My bleary eyes reluctantly opened to a long stretch of silver. I shot up, wincing from the sharp pains rebounding in my body. The left side of my face throbbed as did my lungs. Images of Frank’s fist coming at me sped through my mind. And then the fire. And then the strange man and woman…
Sharp claws of panic sliced my insides. I’d killed Frank and maybe Leanne. I had no idea where my sister was. The officers took me captive. Revnick had drugged me with some kind of dust.
I tried to stand but something yanked me back down. Those thick cuffs still encircled my wrists, and they were now locked into a hook on the table. My body felt drained, as if I hadn’t slept in days. The other bracelet rested beneath the heavy manacles. I leaned forward to examine the delicate metal and found foreign symbols etched into the surface.
All the blood suddenly leached from my face as I examined my hands. The soot had been wiped away. The grime was also gone from my clothes and the rest of my body. How was that possible? My gaze lifted to a mirror stretching the entire length of one wall.
My wavy, fire-red hair dangled messily around my shoulders, but not one ounce of dirt remained. My face was clean too, except for the purple and blue bruise marring my cheek.
I was in serious trouble. And I recognized a two-way mirror when I saw one.
I’d been in my fair share of interrogation rooms the many times I was accused of stealing at foster homes—I’d never take from those jerks—or some other crap. I had the pleasure of getting caught pilfering from stores on occasion. Theft was a necessary evil for a lot of foster kids. Sometimes Jilly and I needed food or clothes.
The holes in my current jeans were from wear and not some fancy designer attempting a cool, trendy vibe. I needed a new pair, but that didn’t seem likely to happen since I was sitting in some weird interrogation room.
The navy-tiled walls gleamed under bright lights, and gunmetal gray floors held murky reflections of the entire room. Hard surfaces and angles crowded me. A sign on the wall over my shoulder read Fae Investigation and Corrections.
My head tilted as I reread the letters. Fae?
The door opened and Revnick and Jocelyn marched in, folding down in the metal seats across from me. Their expressions gave nothing away.
“Where am I?” I shifted uneasily in the hard, unforgiving chair. “Where is my sister? You can’t keep me here without telling me anything. I’m a minor.”
Jocelyn lifted her palm, halting my panicked voice. “You may be a minor, but you’ve committed several crimes, including two counts of murder.”
Invisible hands squeezed my heart so hard it threatened to pop. Murder. Two murders. Leanne and Frank both went up in flames inside the house. I was a murderer.
I leaned over and retched. My gut had already been emptied earlier in my neighbor’s yard so nothing came out except dry heaving and gagging. Too bad. I would have liked to ruin the pristine floor.
Jocelyn cursed and jumped to her feet. “Ms. Warren cannot be in this state when she arrives. It’s unacceptable.”
For shit’s sakes. Who was coming to interrogate me? The president?
“Perhaps you shouldn’t frighten her by callously spewing the charges.” Revnick shot his partner a wry smile. “Leave me to explain the details to Ms. Warren. I have a little more tact than you.”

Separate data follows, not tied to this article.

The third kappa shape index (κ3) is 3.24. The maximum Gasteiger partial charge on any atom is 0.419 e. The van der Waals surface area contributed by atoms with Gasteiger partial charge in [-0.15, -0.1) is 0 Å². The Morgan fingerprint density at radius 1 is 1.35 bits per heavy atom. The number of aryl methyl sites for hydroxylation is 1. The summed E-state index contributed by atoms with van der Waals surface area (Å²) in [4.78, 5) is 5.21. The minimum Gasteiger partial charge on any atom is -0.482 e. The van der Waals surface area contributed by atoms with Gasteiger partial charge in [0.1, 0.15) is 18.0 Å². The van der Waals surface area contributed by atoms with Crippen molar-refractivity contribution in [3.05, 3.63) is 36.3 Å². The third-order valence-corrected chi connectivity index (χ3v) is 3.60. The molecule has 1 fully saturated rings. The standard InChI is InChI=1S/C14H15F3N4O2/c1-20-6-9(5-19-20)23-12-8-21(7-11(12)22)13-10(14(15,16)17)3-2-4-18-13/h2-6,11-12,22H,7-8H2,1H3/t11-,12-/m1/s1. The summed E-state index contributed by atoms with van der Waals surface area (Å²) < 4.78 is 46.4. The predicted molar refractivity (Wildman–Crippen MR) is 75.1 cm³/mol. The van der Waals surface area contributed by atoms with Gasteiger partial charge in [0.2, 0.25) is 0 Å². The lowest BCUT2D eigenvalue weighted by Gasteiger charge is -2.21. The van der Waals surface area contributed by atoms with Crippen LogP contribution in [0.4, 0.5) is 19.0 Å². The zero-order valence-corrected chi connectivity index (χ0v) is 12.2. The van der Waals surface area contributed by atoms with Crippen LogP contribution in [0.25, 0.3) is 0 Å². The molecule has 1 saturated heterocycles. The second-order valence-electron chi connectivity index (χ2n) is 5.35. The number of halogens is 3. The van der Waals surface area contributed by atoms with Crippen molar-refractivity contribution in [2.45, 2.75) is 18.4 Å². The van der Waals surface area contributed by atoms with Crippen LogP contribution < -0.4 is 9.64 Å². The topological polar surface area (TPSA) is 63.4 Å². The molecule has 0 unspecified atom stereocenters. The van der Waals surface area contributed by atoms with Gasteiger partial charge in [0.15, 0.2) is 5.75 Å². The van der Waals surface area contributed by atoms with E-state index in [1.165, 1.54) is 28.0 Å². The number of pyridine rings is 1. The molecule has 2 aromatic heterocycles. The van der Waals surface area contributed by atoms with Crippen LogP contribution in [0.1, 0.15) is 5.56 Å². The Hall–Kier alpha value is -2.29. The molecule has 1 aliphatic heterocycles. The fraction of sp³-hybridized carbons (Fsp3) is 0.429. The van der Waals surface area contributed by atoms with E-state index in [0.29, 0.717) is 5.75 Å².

The woman huffed and whirled around, storming out of the room in a flurry of gold locks and designer threads.
I slumped in the chair, breathing heavily. Cold sweat formed on my forehead, but I couldn’t wipe it away with my hands chained to the table. “Am I going to prison?” Images of steel bars, power-abusing guards, and gruff women came to mind. I was seventeen and had committed murder. Juvi wasn’t in my future. I’d be punished as an adult.
Revnick slid over a bottle of water. “We’ll get to that, but first there are a few things you need to know.”
I glanced at the water. Did he expect me to use magic to take a sip? My hands couldn’t exactly reach my face. When he noticed my lack of movement, realization dawned on him.
“My apologies.” He leaned forward and released one of my wrists from the cuff. The scent of honey clung to him, and up close I noted tiny strands of gold winking through his short, perfectly styled chocolate brown hair. Did he use some expensive gel that cost more than everything I owned?
I opened the water and guzzled it down, the cool liquid soothing my raw throat. “Where am I?” I jerked my head toward the wall behind me. “What does Fae mean?”
Revnick clasped his hands in front of him. “Fae are a type of people—fair folk, as some say.”
“Are you talking about fairies, like from fairytales and crap?” The fairies from Sleeping Beauty came to mind, Jilly’s favorite story. I’d read it to her a million times.
He grimaced. “Fae are not the creatures of human bedtimes stories. Some are nice, but most are quite dangerous. We are dangerous.”
“We?” My head cocked to the side, and I had to fight back a smirk. “Are you telling me you’re a fairy?”
“You misunderstand, Ms. Warren.” He cleared his throat, his heavy violet stare gluing me to the metal seat. “When I say we, I’m including you.”
A dry, humorless laugh tumbled out of my mouth, bouncing against the cold walls. “You’re not serious.”
“Quite, actually.” He motioned his finger toward me. “You can’t deny you used magic to set your house on fire.”
I looked at my slightly haggard reflection in the mirror. Something foreign had invaded my body this morning. I used it to hurt Frank, but magic?
I shook my head. No. Impossible. Things like Fae creatures and magic didn’t exist. I’d rather believe I was a science experiment gone wrong.
“You think I’m lying?” His soft, somber voice caught me off guard. “Even after you used magic to shadowmeld out of the burning house?”
My gaze snapped back to his. “Shadowmeld? What is that?”
“Blending into shadows to move instantaneously from one place to another.”
Was that what I’d done? Is that how I had been seconds away from burning alive to kneeling safely on my neighbor’s lawn?
Revnick leaned forward, the lights glinting on the golden strands in his hair. He couldn’t be more than twenty-four, but something in his eyes seemed much older. “Can I call you Sloane?” He didn’t wait for my response. “You know you’re different, Sloane. Things will go a lot easier if you accept that, like Jocelyn and me, you are Fae.”